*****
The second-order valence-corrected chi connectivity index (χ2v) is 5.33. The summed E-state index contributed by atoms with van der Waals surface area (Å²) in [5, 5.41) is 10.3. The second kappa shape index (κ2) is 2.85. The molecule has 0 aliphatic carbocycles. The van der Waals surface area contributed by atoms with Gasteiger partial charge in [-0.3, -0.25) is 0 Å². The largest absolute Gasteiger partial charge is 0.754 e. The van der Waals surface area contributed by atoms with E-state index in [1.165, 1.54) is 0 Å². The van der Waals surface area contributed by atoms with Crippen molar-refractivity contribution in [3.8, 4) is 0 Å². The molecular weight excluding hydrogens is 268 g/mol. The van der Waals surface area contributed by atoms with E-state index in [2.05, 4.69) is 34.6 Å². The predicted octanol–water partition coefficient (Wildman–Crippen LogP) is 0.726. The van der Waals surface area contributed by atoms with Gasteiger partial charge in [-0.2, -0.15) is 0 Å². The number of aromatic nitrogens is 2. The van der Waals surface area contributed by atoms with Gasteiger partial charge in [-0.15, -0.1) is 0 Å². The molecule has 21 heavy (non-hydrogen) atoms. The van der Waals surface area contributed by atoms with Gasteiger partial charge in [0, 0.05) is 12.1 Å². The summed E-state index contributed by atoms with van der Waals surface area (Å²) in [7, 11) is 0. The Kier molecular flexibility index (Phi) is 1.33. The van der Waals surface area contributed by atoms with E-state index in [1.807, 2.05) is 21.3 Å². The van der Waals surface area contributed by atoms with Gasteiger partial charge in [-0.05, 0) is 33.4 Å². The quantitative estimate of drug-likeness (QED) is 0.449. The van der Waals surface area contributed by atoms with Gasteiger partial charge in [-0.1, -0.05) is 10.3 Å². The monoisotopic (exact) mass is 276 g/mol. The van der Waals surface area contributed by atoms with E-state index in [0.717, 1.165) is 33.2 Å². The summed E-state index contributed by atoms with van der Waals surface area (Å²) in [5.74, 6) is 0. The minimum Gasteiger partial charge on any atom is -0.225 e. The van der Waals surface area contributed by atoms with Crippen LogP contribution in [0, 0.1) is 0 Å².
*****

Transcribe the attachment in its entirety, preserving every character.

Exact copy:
The second-order valence-corrected chi connectivity index (χ2v) is 5.33. The summed E-state index contributed by atoms with van der Waals surface area (Å²) in [5, 5.41) is 10.3. The second kappa shape index (κ2) is 2.85. The molecule has 0 aliphatic carbocycles. The van der Waals surface area contributed by atoms with Gasteiger partial charge in [-0.3, -0.25) is 0 Å². The largest absolute Gasteiger partial charge is 0.754 e. The van der Waals surface area contributed by atoms with E-state index in [1.165, 1.54) is 0 Å². The van der Waals surface area contributed by atoms with Crippen molar-refractivity contribution in [3.8, 4) is 0 Å². The molecular weight excluding hydrogens is 268 g/mol. The van der Waals surface area contributed by atoms with E-state index in [2.05, 4.69) is 34.6 Å². The predicted octanol–water partition coefficient (Wildman–Crippen LogP) is 0.726. The van der Waals surface area contributed by atoms with Gasteiger partial charge in [-0.2, -0.15) is 0 Å². The number of aromatic nitrogens is 2. The van der Waals surface area contributed by atoms with Gasteiger partial charge in [-0.15, -0.1) is 0 Å². The molecule has 21 heavy (non-hydrogen) atoms. The van der Waals surface area contributed by atoms with Gasteiger partial charge in [0, 0.05) is 12.1 Å². The summed E-state index contributed by atoms with van der Waals surface area (Å²) in [7, 11) is 0. The Kier molecular flexibility index (Phi) is 1.33. The van der Waals surface area contributed by atoms with E-state index in [1.807, 2.05) is 21.3 Å². The van der Waals surface area contributed by atoms with Gasteiger partial charge in [-0.05, 0) is 33.4 Å². The quantitative estimate of drug-likeness (QED) is 0.449. The van der Waals surface area contributed by atoms with Gasteiger partial charge in [-0.1, -0.05) is 10.3 Å². The monoisotopic (exact) mass is 276 g/mol. The van der Waals surface area contributed by atoms with E-state index in [0.717, 1.165) is 33.2 Å². The summed E-state index contributed by atoms with van der Waals surface area (Å²) in [5.74, 6) is 0. The minimum Gasteiger partial charge on any atom is -0.225 e. The van der Waals surface area contributed by atoms with Crippen LogP contribution in [0, 0.1) is 0 Å².